So, in Florida we would just mow the duff out of the pasture at the end of the season. Apparently, those that live on the prairie are pyromaniacs. Here in Kansas, we just purposefully light it all on fire!
The barn was finished a couple of weeks ago and we have been busy moving in and getting the stalls situated. It's definitely not going to be the Taj Mahal, but it is functional and the animals are glad for the shelter. Especially tonight, as we are going to have negative temperatures with a - 20°F windchill.
I just want to say, there are just some things you can't do yourself. This crew has worked hard all week on the barn, and it's almost done. We wouldn't have been able to erect this structure by ourselves in under 60 days!
(This is not just a picture of a potty. This is a picture of the future site of my new barn!) The sheep get a barn for Christmas! And the horse, too. It's a pretty good present for me as well! I'm starting to get excited.
Bruce did not treat us well. I'm from Montana and I haven't even seen a blizzard like that before! We got about 8 inches with some 3 foot snowdrifts. The animals definitely suffered from the wind the most.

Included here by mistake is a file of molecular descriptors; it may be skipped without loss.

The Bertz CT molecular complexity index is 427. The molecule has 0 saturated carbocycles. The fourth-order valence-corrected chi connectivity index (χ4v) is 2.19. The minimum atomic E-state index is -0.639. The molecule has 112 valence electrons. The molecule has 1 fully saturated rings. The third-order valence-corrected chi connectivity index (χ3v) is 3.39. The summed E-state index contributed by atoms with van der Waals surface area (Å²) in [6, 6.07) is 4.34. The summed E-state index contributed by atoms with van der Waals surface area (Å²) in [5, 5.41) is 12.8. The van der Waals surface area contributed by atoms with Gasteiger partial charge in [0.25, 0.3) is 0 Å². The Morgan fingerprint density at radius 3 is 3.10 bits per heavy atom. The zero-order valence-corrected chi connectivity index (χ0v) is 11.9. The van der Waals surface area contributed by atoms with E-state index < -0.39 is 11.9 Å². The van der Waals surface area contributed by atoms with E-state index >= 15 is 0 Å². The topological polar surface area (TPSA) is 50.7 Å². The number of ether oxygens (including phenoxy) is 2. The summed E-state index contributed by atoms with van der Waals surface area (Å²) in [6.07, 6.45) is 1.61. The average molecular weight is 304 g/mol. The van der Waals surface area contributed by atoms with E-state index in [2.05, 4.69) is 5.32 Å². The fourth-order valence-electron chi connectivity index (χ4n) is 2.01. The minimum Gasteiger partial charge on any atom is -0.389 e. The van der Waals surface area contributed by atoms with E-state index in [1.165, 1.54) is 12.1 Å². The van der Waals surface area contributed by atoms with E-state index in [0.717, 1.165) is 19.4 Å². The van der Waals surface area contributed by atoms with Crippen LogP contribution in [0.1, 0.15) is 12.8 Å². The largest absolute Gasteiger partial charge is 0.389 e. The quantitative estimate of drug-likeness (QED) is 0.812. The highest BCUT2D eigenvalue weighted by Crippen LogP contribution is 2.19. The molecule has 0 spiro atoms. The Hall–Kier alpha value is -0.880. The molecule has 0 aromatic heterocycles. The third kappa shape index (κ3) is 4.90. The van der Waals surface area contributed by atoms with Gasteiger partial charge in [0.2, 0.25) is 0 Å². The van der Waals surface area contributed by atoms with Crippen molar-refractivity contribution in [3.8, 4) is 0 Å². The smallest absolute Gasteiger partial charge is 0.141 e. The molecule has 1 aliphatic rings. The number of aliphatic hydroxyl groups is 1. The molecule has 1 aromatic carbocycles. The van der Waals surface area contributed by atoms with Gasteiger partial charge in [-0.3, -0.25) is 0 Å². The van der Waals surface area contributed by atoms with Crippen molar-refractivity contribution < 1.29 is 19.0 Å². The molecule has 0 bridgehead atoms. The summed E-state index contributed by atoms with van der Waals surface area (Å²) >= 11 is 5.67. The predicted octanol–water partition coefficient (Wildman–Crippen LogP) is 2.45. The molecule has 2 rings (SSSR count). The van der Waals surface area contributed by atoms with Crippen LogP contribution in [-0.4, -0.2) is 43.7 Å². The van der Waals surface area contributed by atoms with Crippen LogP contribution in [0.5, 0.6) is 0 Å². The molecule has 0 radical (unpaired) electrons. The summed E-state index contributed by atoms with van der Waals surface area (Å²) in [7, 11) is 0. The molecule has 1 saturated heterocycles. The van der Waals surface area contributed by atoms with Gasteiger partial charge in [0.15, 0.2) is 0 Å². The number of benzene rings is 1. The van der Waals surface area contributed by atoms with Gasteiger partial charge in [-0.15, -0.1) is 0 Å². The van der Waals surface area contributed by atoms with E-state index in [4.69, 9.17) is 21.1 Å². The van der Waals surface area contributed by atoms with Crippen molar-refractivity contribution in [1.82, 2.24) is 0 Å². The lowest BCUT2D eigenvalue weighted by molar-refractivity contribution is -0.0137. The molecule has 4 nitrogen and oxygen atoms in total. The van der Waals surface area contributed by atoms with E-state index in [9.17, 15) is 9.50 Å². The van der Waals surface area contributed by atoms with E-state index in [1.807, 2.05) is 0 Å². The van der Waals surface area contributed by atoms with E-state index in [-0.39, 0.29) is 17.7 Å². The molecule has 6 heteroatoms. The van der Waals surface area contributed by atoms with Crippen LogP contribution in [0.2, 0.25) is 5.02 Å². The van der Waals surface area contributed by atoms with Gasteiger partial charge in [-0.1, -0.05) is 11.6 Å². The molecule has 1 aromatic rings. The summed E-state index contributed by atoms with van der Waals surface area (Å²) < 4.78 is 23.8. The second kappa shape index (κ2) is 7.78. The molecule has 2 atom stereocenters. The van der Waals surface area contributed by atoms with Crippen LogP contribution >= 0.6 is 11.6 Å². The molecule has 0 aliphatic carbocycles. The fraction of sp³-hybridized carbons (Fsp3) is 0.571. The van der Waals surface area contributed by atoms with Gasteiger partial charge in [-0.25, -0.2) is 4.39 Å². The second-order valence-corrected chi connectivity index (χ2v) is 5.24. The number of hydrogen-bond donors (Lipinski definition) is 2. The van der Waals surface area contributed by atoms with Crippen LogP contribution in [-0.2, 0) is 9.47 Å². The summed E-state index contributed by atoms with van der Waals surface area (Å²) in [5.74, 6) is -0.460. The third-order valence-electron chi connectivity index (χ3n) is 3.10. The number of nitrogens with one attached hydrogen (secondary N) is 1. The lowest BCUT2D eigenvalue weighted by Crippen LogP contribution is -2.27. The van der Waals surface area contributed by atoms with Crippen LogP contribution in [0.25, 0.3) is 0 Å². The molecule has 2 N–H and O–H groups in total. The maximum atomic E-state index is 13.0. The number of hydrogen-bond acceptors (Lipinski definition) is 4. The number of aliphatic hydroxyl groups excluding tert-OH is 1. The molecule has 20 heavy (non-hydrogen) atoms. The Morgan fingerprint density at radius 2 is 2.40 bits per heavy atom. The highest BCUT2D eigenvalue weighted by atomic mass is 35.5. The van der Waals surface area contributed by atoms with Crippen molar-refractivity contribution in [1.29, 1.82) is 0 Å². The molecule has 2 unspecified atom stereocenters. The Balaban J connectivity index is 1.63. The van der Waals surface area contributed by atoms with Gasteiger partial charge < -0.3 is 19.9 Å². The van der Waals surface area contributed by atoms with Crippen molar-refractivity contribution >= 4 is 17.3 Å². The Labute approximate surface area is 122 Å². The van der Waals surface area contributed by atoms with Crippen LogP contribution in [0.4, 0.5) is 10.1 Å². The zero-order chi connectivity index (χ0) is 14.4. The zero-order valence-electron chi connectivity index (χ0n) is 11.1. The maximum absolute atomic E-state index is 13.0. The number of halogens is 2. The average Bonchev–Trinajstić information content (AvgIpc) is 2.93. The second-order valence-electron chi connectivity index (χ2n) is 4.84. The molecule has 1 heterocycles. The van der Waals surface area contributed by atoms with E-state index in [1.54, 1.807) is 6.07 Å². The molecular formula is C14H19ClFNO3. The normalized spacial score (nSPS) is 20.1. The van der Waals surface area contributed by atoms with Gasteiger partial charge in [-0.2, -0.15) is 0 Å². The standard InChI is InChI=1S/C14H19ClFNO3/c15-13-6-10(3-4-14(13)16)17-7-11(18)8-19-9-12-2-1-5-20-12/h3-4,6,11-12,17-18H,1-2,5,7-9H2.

The next morning she wouldn't load up. We tried everything including coercion, extortion, bribery, and asking nicely, for close to 8 hours. The horse would not go in.
Sandhill Flats Farm is moving: sheep, chickens, horse, cats, and all! The Husband got transferred to NE Kansas. We will start our farm move on or around June 1. It's always an adventure with this guy!
So, a couple of weeks ago, in the middle of the night, I sat bolt upright in bed having heard a cat scream the most blood-curdling scream ever. I woke up yelling our outdoor cat's name, Tito, knowing for sure the scream meant he was in the throes of death.
Well, we made it through Hurricane Irma after sheltering in-place. We did not have any significant damage. The worst that happened was the metal cover over our ag well was peeled back like the lid on a sardine can.